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The Big Texas Chemical Freeze Raises Issues on Resiliency of the Petrochemical Supply Chain

Today’s Wall Street Journal article on the impact of the Texas winter storm on the petrochemical industry highlights many of the challenges that exist with this supply chain, that have been overlooked for too long. Christoper Matthews points out that a number of critical areas were impacted…

“The power outages brought the world’s largest petrochemical complex to a standstill, forcing more plants in the Gulf of Mexico region to shut down than during Hurricane Harvey in 2017. A month later, many remain offline, and analysts said it could be months more before all are fully back.”

Prices for polyethylene, polypropylene and other chemical compounds used to make auto parts, computers, and a vast array of plastic products, have reached their highest levels in years in the U.S. as supplies tighten. For example, prices for polyvinyl chloride, or PVC, have more than doubled since last summer, according to S&P Global Platts. The shortages in PVC and other materials are even shutting down automotive production lines, as well as other manufacturers that I’ve been speaking with.  As plants slowly restart, it will take months for inventories to recover, with prices likely only returning to normal levels in June,” said Joel Morales, analyst at IHS Markit.

Discussions with experts on the Gulf Coast have also shared the challenges faced in this region. The delayed impacts of the petrochemical industry were urgent after the freeze. It is also testament to the fragility of this supply chain. This region endured two spikes of COVID and two tropical storms, all of which disrupted operations. This time, it took a whole week for recovery after the storm went through on a Sunday. This caused disruptions to multiple industries. Almost all packaging today is petroleum based, and in the lower 48 states, the bulk of refineries (which feed petrochemical plants) are in the Texas and Louisiana regions, (see map). This means that the majority of refining and petrochemical capacity is in a region susceptible to not only hurricanes, but also freezes like the one we had. This episode was a humbling experience, and, if variants in weather due to global warming continue to occur, companies need to look at alternative ways to manage their plastics and materials supply chains.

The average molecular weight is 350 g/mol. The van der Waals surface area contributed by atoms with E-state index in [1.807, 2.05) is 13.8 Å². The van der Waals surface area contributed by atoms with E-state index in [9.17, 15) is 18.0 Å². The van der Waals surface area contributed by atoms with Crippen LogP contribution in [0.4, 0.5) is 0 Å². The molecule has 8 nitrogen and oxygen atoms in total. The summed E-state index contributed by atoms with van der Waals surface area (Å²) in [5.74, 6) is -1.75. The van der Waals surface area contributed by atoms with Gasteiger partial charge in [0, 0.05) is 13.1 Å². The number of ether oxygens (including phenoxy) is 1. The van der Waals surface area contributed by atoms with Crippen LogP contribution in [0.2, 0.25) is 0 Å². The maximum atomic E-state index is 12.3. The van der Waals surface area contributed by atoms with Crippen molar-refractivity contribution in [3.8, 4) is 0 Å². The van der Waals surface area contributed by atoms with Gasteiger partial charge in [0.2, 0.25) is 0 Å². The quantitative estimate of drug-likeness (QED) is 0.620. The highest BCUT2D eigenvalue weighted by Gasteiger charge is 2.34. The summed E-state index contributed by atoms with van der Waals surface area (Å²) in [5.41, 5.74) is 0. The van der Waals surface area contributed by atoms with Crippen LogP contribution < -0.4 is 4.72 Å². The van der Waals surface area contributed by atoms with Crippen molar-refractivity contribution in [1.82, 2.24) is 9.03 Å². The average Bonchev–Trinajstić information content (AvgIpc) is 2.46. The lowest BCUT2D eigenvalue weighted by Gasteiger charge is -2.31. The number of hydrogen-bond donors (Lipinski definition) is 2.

One of the big bottlenecks is nitrogen and refrigerants. There is only one manufacturer in North America capable of producing the high-grade ethylene required: Eastman Chemical (located in Texas). It is a major input into LNG and other refining facilities, and is only produced in three locations worldwide:  Texas, China, and Korea. If it shuts down, most of the plants in this region would be impacted.

In another example, to get access to nitrogen, this company relied on shipping it in from Oklahoma, as the pipelines were non-functional. The truck took 6 days to make the normal 1-day travel time, due to road conditions. This required having 3 drivers on board to ensure that working hours were not violated!

As a result of this exposure, more companies are beginning to explore using biobased chemicals as alternative sources of supply. I am working on a study with the Green Chemistry and Commerce Council (GC3), and our initial research shows that this sector is growing rapidly. Using biobased feedstocks not only promotes a sustainability platform, but also provides alternatives to a supply chain that is susceptible to disruption. In the past, the cost of these biobased feedstocks has been greater than petrochemicals, which has slowed their adaption by industry. However, as prices have spiked with petrochemicals, and are unlikely to recover until the fourth quarter, this may be an ideal time to go green when it comes to plastics and chemicals.